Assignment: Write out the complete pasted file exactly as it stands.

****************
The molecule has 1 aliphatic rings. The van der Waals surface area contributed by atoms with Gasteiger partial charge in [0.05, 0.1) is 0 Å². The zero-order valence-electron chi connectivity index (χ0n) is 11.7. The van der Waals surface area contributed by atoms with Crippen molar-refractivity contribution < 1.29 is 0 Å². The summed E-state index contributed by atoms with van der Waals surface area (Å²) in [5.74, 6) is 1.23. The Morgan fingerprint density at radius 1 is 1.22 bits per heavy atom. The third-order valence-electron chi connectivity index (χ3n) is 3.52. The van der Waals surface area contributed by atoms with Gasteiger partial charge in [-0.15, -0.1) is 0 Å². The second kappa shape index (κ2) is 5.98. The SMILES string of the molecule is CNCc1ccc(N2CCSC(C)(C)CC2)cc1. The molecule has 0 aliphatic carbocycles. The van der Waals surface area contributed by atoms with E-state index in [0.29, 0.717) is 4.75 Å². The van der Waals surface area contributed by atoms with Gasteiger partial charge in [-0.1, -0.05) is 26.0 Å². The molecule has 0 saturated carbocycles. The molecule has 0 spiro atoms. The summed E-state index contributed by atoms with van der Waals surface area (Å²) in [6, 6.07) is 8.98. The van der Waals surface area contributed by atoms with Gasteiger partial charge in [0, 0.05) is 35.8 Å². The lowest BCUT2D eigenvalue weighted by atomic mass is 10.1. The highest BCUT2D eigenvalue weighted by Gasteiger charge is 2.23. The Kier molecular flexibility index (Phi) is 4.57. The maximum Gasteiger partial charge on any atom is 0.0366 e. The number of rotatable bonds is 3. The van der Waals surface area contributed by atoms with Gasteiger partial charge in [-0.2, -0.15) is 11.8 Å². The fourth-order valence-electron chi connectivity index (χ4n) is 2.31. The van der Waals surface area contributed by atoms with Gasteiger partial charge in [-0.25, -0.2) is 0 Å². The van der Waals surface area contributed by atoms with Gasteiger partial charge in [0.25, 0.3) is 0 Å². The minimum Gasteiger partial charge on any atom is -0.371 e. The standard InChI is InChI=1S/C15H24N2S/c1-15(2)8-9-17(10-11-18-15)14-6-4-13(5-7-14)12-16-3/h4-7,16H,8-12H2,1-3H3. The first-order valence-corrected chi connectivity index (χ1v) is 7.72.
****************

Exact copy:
The molecule has 1 aliphatic rings. The van der Waals surface area contributed by atoms with Gasteiger partial charge in [0.05, 0.1) is 0 Å². The zero-order valence-electron chi connectivity index (χ0n) is 11.7. The van der Waals surface area contributed by atoms with Crippen molar-refractivity contribution < 1.29 is 0 Å². The summed E-state index contributed by atoms with van der Waals surface area (Å²) in [5.74, 6) is 1.23. The Morgan fingerprint density at radius 1 is 1.22 bits per heavy atom. The third-order valence-electron chi connectivity index (χ3n) is 3.52. The van der Waals surface area contributed by atoms with Gasteiger partial charge in [-0.15, -0.1) is 0 Å². The second kappa shape index (κ2) is 5.98. The SMILES string of the molecule is CNCc1ccc(N2CCSC(C)(C)CC2)cc1. The molecule has 0 aliphatic carbocycles. The van der Waals surface area contributed by atoms with E-state index in [0.29, 0.717) is 4.75 Å². The van der Waals surface area contributed by atoms with Gasteiger partial charge in [-0.1, -0.05) is 26.0 Å². The molecule has 0 saturated carbocycles. The molecule has 0 spiro atoms. The summed E-state index contributed by atoms with van der Waals surface area (Å²) in [6, 6.07) is 8.98. The van der Waals surface area contributed by atoms with Gasteiger partial charge in [0, 0.05) is 35.8 Å². The lowest BCUT2D eigenvalue weighted by atomic mass is 10.1. The highest BCUT2D eigenvalue weighted by Gasteiger charge is 2.23. The Kier molecular flexibility index (Phi) is 4.57. The maximum Gasteiger partial charge on any atom is 0.0366 e. The number of rotatable bonds is 3. The van der Waals surface area contributed by atoms with Gasteiger partial charge in [-0.2, -0.15) is 11.8 Å². The fourth-order valence-electron chi connectivity index (χ4n) is 2.31. The van der Waals surface area contributed by atoms with Gasteiger partial charge in [-0.25, -0.2) is 0 Å². The van der Waals surface area contributed by atoms with Gasteiger partial charge in [0.25, 0.3) is 0 Å². The minimum Gasteiger partial charge on any atom is -0.371 e. The standard InChI is InChI=1S/C15H24N2S/c1-15(2)8-9-17(10-11-18-15)14-6-4-13(5-7-14)12-16-3/h4-7,16H,8-12H2,1-3H3. The first-order valence-corrected chi connectivity index (χ1v) is 7.72.